soared for a second successive day, returning above $7 a bushel in Chicago and
closing in Paris at their highest in nearly a year, as Ukraine action against
pro-Russian separatists, raising the risk of regional hostilities.
Wheat in Chicago soared 3.4% to $7.01 ¾ a bushel for May delivery,
with the better-traded July contract soaring 3.3% to $7.09 ¾ a bushel.
In Paris, wheat for May 3.4% to E221.25 a tonne, the best
close for a spot contract in 11 months.
The gains followed the announcement by Ukraine's acting president,
Olexander Turchynov, of "anti-terrorist operation" against pro-Russian demonstrators
who had occupied a range of government properties in the far east of Ukraine.
The military action, which Mr Turchynov said had already
retaken the airport at Kramatorsk, raised concerns of a reaction from Moscow
which has used language akin to that used before invading Crimea, warning of
its readiness to protect the Russian community.
Moscow has already said that it is "deeply concerned" by
reports of casualties in the operations, while telling Ban Ki-Moon, United
Nations secretary general, that it expects a "clear condemnation" from the
organisation "and the international community of these anti-constitutional
Dmitry Medvedev, the Russian prime minister, claimed that Ukraine
was close to "civil war".
The impact of the increased tensions was broadly negative to
share prices, which lost 0.6% in
London, 0.9% in Paris and 1.8% in Frankfurt, although New York's Dow Jones Industrial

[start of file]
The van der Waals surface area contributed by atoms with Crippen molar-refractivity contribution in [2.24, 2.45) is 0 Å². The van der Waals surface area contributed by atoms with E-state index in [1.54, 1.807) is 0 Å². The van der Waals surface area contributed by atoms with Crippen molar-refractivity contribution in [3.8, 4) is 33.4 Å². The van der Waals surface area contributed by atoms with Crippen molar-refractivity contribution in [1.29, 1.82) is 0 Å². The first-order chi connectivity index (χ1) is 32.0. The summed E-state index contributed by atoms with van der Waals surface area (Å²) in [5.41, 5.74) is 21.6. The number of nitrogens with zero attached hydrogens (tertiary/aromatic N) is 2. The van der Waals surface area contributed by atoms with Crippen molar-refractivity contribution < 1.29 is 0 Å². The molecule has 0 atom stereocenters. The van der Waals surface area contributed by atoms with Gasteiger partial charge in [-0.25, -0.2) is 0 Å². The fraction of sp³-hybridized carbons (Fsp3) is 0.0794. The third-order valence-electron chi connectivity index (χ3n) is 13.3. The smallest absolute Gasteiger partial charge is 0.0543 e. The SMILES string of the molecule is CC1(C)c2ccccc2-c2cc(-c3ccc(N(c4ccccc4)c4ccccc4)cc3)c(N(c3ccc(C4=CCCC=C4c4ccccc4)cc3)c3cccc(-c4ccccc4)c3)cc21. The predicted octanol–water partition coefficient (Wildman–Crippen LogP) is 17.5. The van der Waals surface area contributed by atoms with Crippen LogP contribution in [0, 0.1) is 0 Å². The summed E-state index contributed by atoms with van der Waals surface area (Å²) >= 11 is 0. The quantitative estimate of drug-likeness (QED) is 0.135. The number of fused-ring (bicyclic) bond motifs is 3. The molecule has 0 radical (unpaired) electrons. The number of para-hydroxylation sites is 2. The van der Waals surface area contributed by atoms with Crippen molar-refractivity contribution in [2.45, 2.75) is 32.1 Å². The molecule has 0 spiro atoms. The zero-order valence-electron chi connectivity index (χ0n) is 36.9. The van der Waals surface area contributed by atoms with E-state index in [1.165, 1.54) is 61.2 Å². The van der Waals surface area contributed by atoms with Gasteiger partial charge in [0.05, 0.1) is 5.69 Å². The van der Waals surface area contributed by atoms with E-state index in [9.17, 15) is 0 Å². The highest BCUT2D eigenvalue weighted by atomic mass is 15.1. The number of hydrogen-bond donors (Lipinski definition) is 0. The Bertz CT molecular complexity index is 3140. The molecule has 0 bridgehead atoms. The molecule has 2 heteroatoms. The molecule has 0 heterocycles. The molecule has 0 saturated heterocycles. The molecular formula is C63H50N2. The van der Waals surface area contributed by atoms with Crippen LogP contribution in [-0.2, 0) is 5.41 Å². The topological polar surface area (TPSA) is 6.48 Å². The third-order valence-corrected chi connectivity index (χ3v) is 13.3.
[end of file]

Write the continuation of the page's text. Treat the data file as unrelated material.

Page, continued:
Average index showed small gains in late deals.
Prices of many commodities fell too, pressed also by
concerns over China's economy, with nickel
falling 3.7% at one point, albeit after a strong run, and copper losing 1.9% to $6,540 a tonne in London.
But declines on the CRB
commodities index were limited to 0.6%, in part thanks to the strong
performance of wheat futures, which have proven a particularly close, and
positively correlated, gauge of concerns over the Ukraine crisis.
Darrell Holaday at Country Futures said: "News broke that
the Ukraine military had moved against locations in eastern Ukraine that had
been taken over by pro-Russian forces.
"Wheat went from unchanged to as much as 20 cents a bushel
'More promising weather
In fact, the May contract ended only 1 cent from its day
high, and nearly 30 cents above its intraday low, reached earlier amid ideas of
rains for the drought-hit southern Plains hard red winter wheat area.
The forecast for the next five days "looks more promising"
for growers, "with nearly 75% of the belt slated for 0.25-1.0 inch rains from
systems on Thursday and this weekend", said Richard Feltes at RJ O'Brien.
And while the region received cold weather overnight, and is
due for more, there are doubts as to its impact.
"A quick look at temperatures in Kansas and Oklahoma showed
a mix of temperatures from the mid- 20s Fahrenheit to low 30s," Benson Quinn
"Some of the lower postings could burn back some vegetation,
but I doubt the bulk of this crop is far enough advanced to suffer serious
At Martell Crop Projections, Gail Martell said: "For wheat
that was very advanced with jointing there would be serious damage.
"However, due to persistently cold weather this spring, freeze
damage is not likely to be severe in Kansas," the top US wheat growing state, "where
crop development is significantly delayed."
The weather outlook turned more benign for corn plantings too, one reason for the
grain's relatively weak gains on Tuesday, closing just 0.2% higher at $5.03 ¾ a
bushel in Chicago for May delivery.
"The lack of buying in corn is because the window is opening
to plant US corn and forecasts are pointing to warmer temperatures," Country Futures'